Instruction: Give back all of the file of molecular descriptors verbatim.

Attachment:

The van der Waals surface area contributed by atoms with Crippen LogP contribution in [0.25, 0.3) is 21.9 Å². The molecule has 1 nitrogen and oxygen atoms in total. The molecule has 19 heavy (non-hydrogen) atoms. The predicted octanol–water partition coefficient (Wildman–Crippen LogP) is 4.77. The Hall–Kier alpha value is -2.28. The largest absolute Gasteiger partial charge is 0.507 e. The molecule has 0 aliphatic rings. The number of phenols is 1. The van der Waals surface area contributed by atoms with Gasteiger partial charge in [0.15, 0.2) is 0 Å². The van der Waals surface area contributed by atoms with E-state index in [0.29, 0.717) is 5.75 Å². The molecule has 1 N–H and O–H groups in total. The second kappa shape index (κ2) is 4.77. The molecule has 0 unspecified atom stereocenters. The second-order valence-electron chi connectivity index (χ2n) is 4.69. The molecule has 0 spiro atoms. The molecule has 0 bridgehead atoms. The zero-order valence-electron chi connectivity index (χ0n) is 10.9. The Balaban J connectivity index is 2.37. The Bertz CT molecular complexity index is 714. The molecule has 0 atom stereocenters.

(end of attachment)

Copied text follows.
The van der Waals surface area contributed by atoms with Crippen LogP contribution in [0.25, 0.3) is 21.9 Å². The molecule has 1 nitrogen and oxygen atoms in total. The molecule has 19 heavy (non-hydrogen) atoms. The predicted octanol–water partition coefficient (Wildman–Crippen LogP) is 4.77. The Hall–Kier alpha value is -2.28. The largest absolute Gasteiger partial charge is 0.507 e. The molecule has 0 aliphatic rings. The number of phenols is 1. The van der Waals surface area contributed by atoms with Gasteiger partial charge in [0.15, 0.2) is 0 Å². The van der Waals surface area contributed by atoms with E-state index in [0.29, 0.717) is 5.75 Å². The molecule has 1 N–H and O–H groups in total. The second kappa shape index (κ2) is 4.77. The molecule has 0 unspecified atom stereocenters. The second-order valence-electron chi connectivity index (χ2n) is 4.69. The molecule has 0 spiro atoms. The molecule has 0 bridgehead atoms. The zero-order valence-electron chi connectivity index (χ0n) is 10.9. The Balaban J connectivity index is 2.37. The Bertz CT molecular complexity index is 714. The molecule has 0 atom stereocenters.